The book consists of some 700 letters spanning 1728-1788. Among correspondents were officials of the Society for the Propagation of the Gospel, Bishops Edmund Gibson, Thomas Sherlock, and William Warburton, as well as Archishop Secker, Reverend Samuel Johnson, Beilby Porteus, East Apthorp, and William Smith of Philadelphia. The book contains only copies of Caner's outgoing correspondence.
Henry Caner Letterbook
Scope and Content
Administrative / Biographical History
The Reverend Henry Caner, 1700-1792, was a prominent Church of England clergyman in Connecticut and Massachusetts in the Eighteenth Century. Little is known of his early life, but it is commonly surmised that his father, a craftsman and emigrant took him to America as a child. He graduated from Yale, and returned from there to England for ordination. He was appointed as a missionary by the Society for the Propagation of the Gospel at Fairfield, Connecticut. In 1747 he was appointed Rector of King's Chapel, Boston, the most prominent Anglican Church in New England. During the period of the American Revolution, he wrote several vigorous defences of the Church of England, and suffered during the events leading to the Revolution. In 1776, he fled with a group of English loyalists to London, from where he moved to Cardiff in 1778. Subsequently he lived in Long Ashton, near Bristol, where he died in 1792.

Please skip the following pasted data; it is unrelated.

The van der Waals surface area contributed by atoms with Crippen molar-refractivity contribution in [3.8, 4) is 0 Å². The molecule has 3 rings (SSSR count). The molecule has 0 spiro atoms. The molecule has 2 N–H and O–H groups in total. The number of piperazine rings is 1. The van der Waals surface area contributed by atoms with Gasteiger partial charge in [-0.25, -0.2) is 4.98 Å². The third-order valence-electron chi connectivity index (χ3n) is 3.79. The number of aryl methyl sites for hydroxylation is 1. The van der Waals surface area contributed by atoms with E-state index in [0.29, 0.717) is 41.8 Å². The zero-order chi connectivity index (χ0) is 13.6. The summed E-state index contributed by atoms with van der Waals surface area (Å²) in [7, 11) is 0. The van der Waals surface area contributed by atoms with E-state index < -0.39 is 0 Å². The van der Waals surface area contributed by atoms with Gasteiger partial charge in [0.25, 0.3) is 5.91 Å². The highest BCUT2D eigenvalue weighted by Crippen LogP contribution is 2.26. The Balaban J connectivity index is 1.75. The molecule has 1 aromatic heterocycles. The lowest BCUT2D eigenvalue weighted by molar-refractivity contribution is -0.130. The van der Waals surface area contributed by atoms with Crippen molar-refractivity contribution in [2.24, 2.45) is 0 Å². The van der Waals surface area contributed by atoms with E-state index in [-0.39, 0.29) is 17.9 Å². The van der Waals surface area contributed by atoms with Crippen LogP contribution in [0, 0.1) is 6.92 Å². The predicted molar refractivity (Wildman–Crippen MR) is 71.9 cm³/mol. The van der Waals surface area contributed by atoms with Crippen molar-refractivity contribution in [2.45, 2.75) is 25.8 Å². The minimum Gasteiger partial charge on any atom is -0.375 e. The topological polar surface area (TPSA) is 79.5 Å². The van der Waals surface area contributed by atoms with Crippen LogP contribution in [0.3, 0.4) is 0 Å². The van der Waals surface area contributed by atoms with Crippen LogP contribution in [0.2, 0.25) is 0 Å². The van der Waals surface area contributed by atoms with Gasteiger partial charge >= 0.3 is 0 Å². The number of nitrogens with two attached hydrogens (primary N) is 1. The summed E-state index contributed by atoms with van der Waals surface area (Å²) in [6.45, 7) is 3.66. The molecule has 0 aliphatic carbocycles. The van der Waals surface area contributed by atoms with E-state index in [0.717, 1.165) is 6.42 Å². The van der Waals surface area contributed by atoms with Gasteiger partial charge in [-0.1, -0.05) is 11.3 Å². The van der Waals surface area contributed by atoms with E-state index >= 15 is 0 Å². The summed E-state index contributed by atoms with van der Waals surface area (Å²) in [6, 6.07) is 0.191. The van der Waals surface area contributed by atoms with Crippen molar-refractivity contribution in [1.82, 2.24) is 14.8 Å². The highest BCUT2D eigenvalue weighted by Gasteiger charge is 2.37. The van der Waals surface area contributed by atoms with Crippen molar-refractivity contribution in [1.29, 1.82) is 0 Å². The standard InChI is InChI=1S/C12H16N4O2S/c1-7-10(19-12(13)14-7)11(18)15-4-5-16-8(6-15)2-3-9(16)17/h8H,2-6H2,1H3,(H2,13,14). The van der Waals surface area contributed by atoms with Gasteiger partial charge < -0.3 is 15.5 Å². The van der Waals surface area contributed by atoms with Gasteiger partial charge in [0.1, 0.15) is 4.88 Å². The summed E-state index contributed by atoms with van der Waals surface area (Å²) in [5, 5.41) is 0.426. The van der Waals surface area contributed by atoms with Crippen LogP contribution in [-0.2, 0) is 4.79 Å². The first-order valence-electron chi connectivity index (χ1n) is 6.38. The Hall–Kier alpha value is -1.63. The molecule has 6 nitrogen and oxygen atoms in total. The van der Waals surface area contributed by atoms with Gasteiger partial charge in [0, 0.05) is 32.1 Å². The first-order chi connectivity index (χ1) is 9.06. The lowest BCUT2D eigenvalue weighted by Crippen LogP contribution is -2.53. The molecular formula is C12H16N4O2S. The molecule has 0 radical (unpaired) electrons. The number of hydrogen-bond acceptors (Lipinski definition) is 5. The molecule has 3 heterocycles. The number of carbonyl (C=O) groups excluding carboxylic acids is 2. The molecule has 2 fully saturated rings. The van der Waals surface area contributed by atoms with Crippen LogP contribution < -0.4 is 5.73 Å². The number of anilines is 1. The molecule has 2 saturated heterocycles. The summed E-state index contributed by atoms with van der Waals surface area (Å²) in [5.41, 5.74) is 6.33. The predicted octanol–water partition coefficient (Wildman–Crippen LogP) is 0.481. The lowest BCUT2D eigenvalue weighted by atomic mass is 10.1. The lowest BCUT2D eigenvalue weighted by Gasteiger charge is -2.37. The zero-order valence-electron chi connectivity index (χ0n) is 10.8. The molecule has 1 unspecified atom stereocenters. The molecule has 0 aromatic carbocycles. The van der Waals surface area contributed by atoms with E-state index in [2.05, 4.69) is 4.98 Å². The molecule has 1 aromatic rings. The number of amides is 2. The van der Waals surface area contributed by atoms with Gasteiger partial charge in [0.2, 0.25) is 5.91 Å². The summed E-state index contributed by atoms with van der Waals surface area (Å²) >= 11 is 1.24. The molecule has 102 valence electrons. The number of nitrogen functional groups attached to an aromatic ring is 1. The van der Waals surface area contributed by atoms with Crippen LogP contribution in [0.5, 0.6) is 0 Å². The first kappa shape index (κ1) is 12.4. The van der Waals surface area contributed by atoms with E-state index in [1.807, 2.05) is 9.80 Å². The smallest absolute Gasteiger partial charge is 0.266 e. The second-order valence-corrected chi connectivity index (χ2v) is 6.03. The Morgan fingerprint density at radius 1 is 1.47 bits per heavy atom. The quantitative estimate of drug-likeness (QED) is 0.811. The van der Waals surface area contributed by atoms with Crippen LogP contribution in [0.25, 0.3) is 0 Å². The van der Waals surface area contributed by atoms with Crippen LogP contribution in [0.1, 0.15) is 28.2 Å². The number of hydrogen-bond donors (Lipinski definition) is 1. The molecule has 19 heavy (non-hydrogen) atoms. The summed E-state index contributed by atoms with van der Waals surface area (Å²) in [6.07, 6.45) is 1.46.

Conditions Governing Access
Accessible to all bona fide readers.
Compiled by Martin Hall, Assistant Archivist, University of Bristol Information Services - Special Collections.
Other Finding Aids
Typescript catalogue available in Special Collections.
Alternative Form Available
See DM 1889 - Microfilm copy of Henry Caner's letterbook. Also see "Letter-Book of the Reverend Henry Caner, SPG Missionary in Colonial Connecticut and Massachusetts Until the Revolution: A Review of his Correspondence from 1728 Through 1778" by Kenneth Walter Cameron.
Conditions Governing Use
Permission to copy material must be obtained from University of Bristol Information Services - Special Collections.